During the action phase you will use the units that have been played on previous turns. Units can mine for brass from the mining pool equal to their attack value. The mining pool is a central pool of brass that players can earn during the game. Once this pool is depleted the game ends after everyone has completed their turn for the round. The other action units can take is to attack another player's unit or buildings. Each unit and building has an attack and health value in the lower right corner of the card. Damage is done at the same time and when damage has met or exceeded the health value of that card, it is discarded. The player who destroyed the unit or building gets 1 brass from the mining pool for each unit or building destroyed. You will use health cubes to track how much damage has taken as damage is persistent and units/buildings do not heal at the end of your turn.
Once you are done with your actions you will end your turn by discarding all employee cards and drawing 5 cards from your personal deck. Play will keep going around till the mining pool is empty and everyone finishes the current round. Players will total up brass earned from the mining pool and add that to the brass earned from cards in your deck. Each card has a brass value in the lower left corner. The player with the most brass wins the game.
I am a fan of many deck builders, but they must have something of their own to standout for me to enjoy. Brass Empire does that with the Steampunk theme and having units to attack other player's units and buildings. I like how each corporation has their own flavor with their 5 unique cards. I like that there is a row to buy employees and another for units/buildings. This allows me to be able to make a decision on if I want to be able to get more resources or do I want to start gearing up to sabotage other players. I like the fact that damage persists after your turn is over. This compensates for a player who might have that super tank or damage dealer that you can not seem to finish off with one attack. Now you can at least get rid of him hopefully on your next turn or someone else can finish it off for you. A problem with a lot of deck builders is the just buy money strategy and win. You can not do that in Brass Empire. There are too many check and balances that make that strategy not work and force you to have a more balanced approach. I enjoyed the art for the majority of the cards. I did have an issue telling some of the corporation colors apart and some of the text on the cards can be hard to read from afar. This issue comes up when trying to decide which player's cards to attack. I enjoyed Brass Empire as a more competitive and aggressive deck builder similar to Star Realms. This will stay in my collection for times I want that aggressive attacking deck builder. I would recommend this to anyone who enjoys deck builders, especially ones like Star Realms and Ascension. Players who are tired of deck builders will probably not enjoy this game despite the differences.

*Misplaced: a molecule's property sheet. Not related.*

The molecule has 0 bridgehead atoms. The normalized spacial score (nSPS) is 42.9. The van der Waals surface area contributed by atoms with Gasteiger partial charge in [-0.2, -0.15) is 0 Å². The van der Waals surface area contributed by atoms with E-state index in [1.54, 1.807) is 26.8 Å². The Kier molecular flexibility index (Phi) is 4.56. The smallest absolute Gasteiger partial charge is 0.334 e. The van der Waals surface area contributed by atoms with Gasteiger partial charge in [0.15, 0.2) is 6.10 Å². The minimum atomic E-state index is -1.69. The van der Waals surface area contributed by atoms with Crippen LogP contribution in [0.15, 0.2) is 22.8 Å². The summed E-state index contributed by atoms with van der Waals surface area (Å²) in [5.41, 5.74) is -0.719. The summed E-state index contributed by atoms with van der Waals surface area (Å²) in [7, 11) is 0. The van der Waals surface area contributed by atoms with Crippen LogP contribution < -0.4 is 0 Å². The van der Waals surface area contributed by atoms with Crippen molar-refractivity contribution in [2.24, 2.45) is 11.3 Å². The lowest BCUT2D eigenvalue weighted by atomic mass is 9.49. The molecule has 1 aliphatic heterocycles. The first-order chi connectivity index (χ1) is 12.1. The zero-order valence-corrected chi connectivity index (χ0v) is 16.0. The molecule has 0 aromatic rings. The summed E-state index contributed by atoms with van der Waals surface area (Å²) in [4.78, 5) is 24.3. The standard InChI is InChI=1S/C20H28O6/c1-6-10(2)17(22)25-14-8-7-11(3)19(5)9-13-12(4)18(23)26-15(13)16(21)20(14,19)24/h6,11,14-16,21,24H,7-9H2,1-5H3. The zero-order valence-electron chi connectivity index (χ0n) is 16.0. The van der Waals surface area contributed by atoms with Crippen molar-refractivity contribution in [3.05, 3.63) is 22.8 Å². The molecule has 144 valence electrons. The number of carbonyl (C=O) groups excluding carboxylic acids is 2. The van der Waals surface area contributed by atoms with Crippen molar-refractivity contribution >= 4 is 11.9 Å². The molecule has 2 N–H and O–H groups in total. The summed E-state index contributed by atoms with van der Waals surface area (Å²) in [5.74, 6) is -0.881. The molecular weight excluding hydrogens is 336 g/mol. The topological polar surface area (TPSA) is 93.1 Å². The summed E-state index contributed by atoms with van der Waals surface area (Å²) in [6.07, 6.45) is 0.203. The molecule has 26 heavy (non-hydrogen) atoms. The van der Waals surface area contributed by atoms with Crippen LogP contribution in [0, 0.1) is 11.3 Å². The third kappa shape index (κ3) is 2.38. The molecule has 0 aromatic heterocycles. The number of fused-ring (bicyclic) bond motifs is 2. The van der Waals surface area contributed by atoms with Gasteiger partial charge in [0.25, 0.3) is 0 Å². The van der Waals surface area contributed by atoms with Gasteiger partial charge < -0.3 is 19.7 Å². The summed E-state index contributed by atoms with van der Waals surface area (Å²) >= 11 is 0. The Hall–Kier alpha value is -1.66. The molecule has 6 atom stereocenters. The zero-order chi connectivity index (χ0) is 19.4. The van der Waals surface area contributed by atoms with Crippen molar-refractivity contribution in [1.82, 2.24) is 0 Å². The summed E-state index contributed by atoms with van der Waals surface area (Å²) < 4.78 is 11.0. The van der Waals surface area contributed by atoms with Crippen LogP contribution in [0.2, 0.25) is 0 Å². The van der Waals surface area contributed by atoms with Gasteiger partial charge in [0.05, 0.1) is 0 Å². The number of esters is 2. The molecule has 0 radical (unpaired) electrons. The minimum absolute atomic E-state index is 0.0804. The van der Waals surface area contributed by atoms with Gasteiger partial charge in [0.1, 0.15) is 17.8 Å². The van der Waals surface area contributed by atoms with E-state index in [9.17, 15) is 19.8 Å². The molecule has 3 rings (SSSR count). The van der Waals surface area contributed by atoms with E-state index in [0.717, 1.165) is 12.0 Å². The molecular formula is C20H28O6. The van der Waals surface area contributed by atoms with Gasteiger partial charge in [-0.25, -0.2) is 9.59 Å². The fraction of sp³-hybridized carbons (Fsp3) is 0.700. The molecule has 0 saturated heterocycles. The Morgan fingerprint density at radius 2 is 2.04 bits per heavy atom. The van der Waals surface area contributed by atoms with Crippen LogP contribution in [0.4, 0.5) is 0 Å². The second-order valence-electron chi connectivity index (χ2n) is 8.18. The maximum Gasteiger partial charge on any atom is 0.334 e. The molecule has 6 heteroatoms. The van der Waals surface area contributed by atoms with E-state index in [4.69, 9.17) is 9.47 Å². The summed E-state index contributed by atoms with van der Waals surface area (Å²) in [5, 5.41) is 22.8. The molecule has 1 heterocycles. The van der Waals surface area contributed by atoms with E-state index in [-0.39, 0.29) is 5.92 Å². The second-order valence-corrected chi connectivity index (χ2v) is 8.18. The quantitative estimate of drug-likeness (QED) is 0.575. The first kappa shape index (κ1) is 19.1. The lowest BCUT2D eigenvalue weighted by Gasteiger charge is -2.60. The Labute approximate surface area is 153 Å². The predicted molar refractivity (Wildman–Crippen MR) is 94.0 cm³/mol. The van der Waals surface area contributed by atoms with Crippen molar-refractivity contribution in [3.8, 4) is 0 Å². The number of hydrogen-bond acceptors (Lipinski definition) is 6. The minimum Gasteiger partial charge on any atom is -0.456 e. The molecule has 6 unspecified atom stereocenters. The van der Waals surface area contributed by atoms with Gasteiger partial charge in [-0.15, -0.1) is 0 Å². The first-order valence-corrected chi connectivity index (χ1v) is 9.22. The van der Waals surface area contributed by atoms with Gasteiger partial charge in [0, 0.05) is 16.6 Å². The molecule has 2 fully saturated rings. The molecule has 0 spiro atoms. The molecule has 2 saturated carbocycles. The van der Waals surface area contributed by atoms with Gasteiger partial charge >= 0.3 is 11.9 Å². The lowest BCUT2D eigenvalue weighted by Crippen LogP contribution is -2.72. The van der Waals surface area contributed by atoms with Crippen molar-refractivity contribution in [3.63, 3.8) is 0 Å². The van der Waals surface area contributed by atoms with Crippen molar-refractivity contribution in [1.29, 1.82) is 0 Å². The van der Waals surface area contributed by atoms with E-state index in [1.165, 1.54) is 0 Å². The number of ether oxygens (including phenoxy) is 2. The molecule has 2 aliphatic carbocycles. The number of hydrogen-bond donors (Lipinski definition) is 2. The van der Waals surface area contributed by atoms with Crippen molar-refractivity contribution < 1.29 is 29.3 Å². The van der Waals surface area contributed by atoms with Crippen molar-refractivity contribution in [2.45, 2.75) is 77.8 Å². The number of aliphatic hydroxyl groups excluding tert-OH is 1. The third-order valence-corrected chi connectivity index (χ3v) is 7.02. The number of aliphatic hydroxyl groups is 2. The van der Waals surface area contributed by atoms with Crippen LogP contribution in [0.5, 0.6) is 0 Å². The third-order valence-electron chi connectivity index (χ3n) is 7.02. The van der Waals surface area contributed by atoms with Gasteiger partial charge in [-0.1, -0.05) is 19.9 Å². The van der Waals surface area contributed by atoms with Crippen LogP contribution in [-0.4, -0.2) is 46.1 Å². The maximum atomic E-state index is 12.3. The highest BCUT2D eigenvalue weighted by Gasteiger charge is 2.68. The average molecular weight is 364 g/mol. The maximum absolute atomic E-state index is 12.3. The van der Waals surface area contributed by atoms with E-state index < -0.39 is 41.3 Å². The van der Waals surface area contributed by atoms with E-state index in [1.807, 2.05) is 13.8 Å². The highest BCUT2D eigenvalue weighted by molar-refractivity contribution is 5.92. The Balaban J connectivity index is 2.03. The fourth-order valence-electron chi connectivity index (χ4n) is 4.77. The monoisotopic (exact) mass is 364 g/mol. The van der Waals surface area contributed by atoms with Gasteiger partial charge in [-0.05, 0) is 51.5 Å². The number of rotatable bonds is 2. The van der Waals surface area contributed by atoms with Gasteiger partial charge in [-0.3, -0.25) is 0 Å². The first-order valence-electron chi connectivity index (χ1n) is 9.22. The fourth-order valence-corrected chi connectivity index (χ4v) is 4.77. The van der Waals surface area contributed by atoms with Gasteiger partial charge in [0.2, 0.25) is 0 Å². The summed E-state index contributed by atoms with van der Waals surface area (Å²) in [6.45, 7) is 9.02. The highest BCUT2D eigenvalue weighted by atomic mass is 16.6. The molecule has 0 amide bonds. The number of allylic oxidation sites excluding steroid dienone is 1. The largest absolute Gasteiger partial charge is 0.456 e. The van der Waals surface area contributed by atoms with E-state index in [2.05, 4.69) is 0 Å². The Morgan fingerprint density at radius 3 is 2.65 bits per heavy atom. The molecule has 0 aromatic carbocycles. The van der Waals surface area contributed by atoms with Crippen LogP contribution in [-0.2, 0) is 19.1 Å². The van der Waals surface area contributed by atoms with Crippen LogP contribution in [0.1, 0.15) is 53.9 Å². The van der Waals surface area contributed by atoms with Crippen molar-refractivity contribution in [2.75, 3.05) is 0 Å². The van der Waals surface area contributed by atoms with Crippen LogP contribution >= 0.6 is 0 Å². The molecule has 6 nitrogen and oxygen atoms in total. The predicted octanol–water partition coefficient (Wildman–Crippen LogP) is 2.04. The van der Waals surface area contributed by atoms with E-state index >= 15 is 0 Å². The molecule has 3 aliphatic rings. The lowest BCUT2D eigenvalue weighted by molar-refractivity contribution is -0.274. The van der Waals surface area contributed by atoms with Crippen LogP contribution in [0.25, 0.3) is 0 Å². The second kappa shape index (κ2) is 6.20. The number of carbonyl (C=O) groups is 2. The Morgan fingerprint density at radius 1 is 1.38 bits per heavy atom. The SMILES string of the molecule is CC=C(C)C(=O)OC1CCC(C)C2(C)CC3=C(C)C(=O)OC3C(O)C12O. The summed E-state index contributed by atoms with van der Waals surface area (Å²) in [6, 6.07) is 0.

+Aggressive attacking for a deck builder
+2 rows of cards available to buy that do different things during the game
+Best at 3 players
+Good box insert
-Will not change opinion of those who are sick of Deck Builders
-Some text will be hard to read on other player's cards
-Corporation colors are hard to tell apart in some cases
-If you do not like attacking other players